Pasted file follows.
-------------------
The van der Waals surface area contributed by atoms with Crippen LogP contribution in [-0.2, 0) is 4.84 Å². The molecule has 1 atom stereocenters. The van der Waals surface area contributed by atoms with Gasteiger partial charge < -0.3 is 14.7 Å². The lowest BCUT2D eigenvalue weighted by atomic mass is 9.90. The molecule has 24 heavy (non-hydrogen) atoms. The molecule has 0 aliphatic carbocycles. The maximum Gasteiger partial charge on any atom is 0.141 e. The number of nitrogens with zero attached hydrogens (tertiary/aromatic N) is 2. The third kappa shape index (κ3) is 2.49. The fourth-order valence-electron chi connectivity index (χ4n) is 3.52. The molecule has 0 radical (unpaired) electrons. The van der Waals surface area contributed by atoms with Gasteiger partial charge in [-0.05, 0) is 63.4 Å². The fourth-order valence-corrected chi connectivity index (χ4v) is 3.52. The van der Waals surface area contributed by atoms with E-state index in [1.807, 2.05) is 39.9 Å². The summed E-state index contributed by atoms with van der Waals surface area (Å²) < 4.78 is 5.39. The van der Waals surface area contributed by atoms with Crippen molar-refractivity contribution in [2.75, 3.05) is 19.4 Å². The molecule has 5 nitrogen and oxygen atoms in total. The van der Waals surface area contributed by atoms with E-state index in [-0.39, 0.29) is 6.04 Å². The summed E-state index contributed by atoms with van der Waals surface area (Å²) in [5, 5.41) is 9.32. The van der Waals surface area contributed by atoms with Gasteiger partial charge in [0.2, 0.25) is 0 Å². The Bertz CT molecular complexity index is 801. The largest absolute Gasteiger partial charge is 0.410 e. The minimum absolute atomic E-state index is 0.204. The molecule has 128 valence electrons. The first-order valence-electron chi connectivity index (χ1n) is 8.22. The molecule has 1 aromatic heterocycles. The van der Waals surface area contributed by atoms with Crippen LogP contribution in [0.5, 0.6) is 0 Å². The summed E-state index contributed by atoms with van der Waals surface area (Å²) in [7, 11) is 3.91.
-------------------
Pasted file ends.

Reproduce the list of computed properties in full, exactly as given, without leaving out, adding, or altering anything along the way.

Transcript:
The van der Waals surface area contributed by atoms with Crippen LogP contribution in [-0.2, 0) is 4.84 Å². The molecule has 1 atom stereocenters. The van der Waals surface area contributed by atoms with Gasteiger partial charge < -0.3 is 14.7 Å². The lowest BCUT2D eigenvalue weighted by atomic mass is 9.90. The molecule has 24 heavy (non-hydrogen) atoms. The molecule has 0 aliphatic carbocycles. The maximum Gasteiger partial charge on any atom is 0.141 e. The number of nitrogens with zero attached hydrogens (tertiary/aromatic N) is 2. The third kappa shape index (κ3) is 2.49. The fourth-order valence-electron chi connectivity index (χ4n) is 3.52. The molecule has 0 radical (unpaired) electrons. The van der Waals surface area contributed by atoms with Gasteiger partial charge in [-0.05, 0) is 63.4 Å². The fourth-order valence-corrected chi connectivity index (χ4v) is 3.52. The van der Waals surface area contributed by atoms with E-state index in [1.807, 2.05) is 39.9 Å². The summed E-state index contributed by atoms with van der Waals surface area (Å²) < 4.78 is 5.39. The van der Waals surface area contributed by atoms with Crippen molar-refractivity contribution in [2.75, 3.05) is 19.4 Å². The molecule has 5 nitrogen and oxygen atoms in total. The van der Waals surface area contributed by atoms with E-state index in [-0.39, 0.29) is 6.04 Å². The summed E-state index contributed by atoms with van der Waals surface area (Å²) in [5, 5.41) is 9.32. The van der Waals surface area contributed by atoms with Gasteiger partial charge in [0.2, 0.25) is 0 Å². The Bertz CT molecular complexity index is 801. The largest absolute Gasteiger partial charge is 0.410 e. The minimum absolute atomic E-state index is 0.204. The molecule has 128 valence electrons. The first-order valence-electron chi connectivity index (χ1n) is 8.22. The molecule has 1 aromatic heterocycles. The van der Waals surface area contributed by atoms with Crippen LogP contribution in [0.5, 0.6) is 0 Å². The summed E-state index contributed by atoms with van der Waals surface area (Å²) in [7, 11) is 3.91.